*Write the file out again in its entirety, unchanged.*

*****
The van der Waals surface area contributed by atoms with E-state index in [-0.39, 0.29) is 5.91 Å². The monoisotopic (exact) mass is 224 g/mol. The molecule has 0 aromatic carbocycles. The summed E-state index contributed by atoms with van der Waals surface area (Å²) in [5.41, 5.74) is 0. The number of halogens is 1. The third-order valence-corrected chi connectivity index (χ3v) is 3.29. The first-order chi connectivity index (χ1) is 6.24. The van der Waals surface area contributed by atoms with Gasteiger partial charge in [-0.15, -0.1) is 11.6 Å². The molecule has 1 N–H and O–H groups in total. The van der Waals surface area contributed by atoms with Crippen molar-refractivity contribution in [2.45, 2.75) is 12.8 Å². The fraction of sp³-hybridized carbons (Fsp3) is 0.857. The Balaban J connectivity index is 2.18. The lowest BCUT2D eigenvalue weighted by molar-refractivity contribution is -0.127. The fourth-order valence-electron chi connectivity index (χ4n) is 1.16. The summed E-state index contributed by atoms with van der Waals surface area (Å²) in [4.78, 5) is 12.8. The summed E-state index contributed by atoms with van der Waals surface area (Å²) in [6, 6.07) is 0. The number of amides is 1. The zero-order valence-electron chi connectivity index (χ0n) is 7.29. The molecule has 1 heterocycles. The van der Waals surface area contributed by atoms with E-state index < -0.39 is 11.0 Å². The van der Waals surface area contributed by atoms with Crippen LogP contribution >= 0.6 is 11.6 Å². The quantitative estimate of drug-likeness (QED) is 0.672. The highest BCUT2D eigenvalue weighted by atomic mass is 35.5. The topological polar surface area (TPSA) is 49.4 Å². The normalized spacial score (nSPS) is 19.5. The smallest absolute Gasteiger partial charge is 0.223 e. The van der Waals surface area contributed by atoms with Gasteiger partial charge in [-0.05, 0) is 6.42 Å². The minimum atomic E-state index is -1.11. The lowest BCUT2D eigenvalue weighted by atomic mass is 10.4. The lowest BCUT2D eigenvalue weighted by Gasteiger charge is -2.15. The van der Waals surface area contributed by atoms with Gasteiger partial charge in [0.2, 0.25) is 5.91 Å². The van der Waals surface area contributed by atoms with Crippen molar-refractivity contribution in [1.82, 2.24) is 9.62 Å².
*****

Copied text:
The van der Waals surface area contributed by atoms with E-state index in [-0.39, 0.29) is 5.91 Å². The monoisotopic (exact) mass is 224 g/mol. The molecule has 0 aromatic carbocycles. The summed E-state index contributed by atoms with van der Waals surface area (Å²) in [5.41, 5.74) is 0. The number of halogens is 1. The third-order valence-corrected chi connectivity index (χ3v) is 3.29. The first-order chi connectivity index (χ1) is 6.24. The van der Waals surface area contributed by atoms with Gasteiger partial charge in [-0.15, -0.1) is 11.6 Å². The molecule has 1 N–H and O–H groups in total. The van der Waals surface area contributed by atoms with Crippen molar-refractivity contribution in [2.45, 2.75) is 12.8 Å². The fraction of sp³-hybridized carbons (Fsp3) is 0.857. The Balaban J connectivity index is 2.18. The lowest BCUT2D eigenvalue weighted by molar-refractivity contribution is -0.127. The fourth-order valence-electron chi connectivity index (χ4n) is 1.16. The summed E-state index contributed by atoms with van der Waals surface area (Å²) in [4.78, 5) is 12.8. The summed E-state index contributed by atoms with van der Waals surface area (Å²) in [6, 6.07) is 0. The number of amides is 1. The zero-order valence-electron chi connectivity index (χ0n) is 7.29. The molecule has 1 heterocycles. The van der Waals surface area contributed by atoms with E-state index < -0.39 is 11.0 Å². The van der Waals surface area contributed by atoms with Crippen LogP contribution >= 0.6 is 11.6 Å². The quantitative estimate of drug-likeness (QED) is 0.672. The highest BCUT2D eigenvalue weighted by atomic mass is 35.5. The topological polar surface area (TPSA) is 49.4 Å². The normalized spacial score (nSPS) is 19.5. The smallest absolute Gasteiger partial charge is 0.223 e. The van der Waals surface area contributed by atoms with Gasteiger partial charge in [-0.05, 0) is 6.42 Å². The minimum atomic E-state index is -1.11. The lowest BCUT2D eigenvalue weighted by atomic mass is 10.4. The lowest BCUT2D eigenvalue weighted by Gasteiger charge is -2.15. The van der Waals surface area contributed by atoms with Gasteiger partial charge in [0.2, 0.25) is 5.91 Å². The van der Waals surface area contributed by atoms with Crippen molar-refractivity contribution in [1.82, 2.24) is 9.62 Å².